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Federal Government Takes Action to Enhance Bonneville Salt Flats Preservation Efforts

Bonneville Salt Flats Speed Week 2012

The Bonneville Salt Flats. What a gem.

Speed fans, rejoice.

The U.S. Bureau of Land Management approved a final Environmental Assessment this month that will require mining companies at the Bonneville Salt Flats to replace any salt they remove—both in quantity and quality.

While there is some debate in the geological community regarding the impact potash mining is having on the Salt Flats’ surface thickness, there is no question that this permanent salt-replenishment program can have nothing but a positive impact.

Intrepid Potash-Wendover—the firm that mines potash from the Bonneville Salt Flats—has already been exceeding its mandate, annually pumping about 1 million tons of salt back onto the flats without removing any salt from those same areas. This new Environmental Assessment will ensure that salt-replenishment efforts continue for many years to come.

This is welcome news for auto enthusiasts who for many years have expressed concerns that mining activity at the Salt Flats has adversely affected the integrity of the salt crust. The fear is that too much deterioration of the salt could jeopardize the racing surface where racers and car builders have been setting land speed records since 1914.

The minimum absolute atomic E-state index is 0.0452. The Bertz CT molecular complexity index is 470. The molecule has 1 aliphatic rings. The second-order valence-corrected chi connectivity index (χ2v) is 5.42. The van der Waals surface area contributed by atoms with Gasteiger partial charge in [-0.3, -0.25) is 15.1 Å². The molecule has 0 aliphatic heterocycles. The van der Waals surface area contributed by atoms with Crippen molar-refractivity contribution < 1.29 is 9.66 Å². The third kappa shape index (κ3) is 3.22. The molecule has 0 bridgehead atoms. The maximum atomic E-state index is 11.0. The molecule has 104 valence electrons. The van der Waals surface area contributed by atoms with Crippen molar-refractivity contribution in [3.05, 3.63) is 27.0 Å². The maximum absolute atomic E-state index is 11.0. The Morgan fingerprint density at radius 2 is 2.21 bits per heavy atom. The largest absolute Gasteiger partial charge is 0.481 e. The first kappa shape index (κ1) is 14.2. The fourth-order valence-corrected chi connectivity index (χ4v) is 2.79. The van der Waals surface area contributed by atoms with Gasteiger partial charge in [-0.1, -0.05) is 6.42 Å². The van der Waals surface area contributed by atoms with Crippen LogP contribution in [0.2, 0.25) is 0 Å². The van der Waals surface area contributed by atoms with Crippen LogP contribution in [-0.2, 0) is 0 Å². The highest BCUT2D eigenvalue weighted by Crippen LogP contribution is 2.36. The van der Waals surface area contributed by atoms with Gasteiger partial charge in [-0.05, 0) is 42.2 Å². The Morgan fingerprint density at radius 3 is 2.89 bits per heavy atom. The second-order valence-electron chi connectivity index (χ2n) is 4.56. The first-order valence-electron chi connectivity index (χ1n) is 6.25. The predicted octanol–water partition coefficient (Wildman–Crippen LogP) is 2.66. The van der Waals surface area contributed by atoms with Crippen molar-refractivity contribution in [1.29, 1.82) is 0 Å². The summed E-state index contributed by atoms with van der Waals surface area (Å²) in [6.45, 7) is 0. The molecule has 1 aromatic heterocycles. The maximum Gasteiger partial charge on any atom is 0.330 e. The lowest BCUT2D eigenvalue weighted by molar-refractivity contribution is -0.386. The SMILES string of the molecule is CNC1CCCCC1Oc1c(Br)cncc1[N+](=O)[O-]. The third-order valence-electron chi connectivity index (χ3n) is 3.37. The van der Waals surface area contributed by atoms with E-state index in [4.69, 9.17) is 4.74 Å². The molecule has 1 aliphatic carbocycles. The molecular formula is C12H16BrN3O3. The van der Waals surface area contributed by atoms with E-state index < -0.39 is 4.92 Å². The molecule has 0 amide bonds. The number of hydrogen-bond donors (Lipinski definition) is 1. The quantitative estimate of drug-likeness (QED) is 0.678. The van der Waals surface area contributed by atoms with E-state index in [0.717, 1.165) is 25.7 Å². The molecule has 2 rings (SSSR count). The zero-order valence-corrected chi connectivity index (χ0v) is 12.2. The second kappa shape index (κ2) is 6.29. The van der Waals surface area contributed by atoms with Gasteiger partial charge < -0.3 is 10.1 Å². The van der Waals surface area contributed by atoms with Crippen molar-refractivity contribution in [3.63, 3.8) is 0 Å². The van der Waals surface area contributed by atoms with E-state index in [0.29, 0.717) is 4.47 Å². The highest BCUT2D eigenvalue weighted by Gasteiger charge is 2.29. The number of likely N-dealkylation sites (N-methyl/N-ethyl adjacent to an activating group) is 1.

According to the Save the Salt Coalition—a non-profit organization dedicated to preserving the Bonneville Salt Flats—the salt flats were 96,000 acres when mining activity began there in 1963. Today, they say the Salt Flats are about 30,000 acres.

A 2011 news story in The Wall Street Journal quotes a couple retired Bureau of Land Management geologists who dispute that mining has adversely impacted the salt crust surface, saying the crust thickness was the same in 2004—about two feet—as it was in 1988. Neither the mining, nor the pumping of salt back onto the flats seemed to affect the crust one way or the other, the geologists said.

Regardless, any and all efforts to preserve this unique and historical site should be celebrated. It is hallowed ground for those interested in driving faster than anyone has ever driven before—which includes practically everyone that isn’t my grandmother.

So, long live the Bonneville Salt Flats—the fastest place on Earth. (Yes, pilots. We’re talking only about vehicles on the ground.)

Be sure to read about NHRA Pro Stock driver Jason Line’s recent visit to the Salt Flats for 2012 Speed Week where he set a new A/Modified Production land speed record, averaging 235 miles-per-hour on the five-mile course in a Summit Racing- and Jesel-sponsored Ram pickup truck.

235 miles per freaking hour! In related news, we love the Salt Flats.

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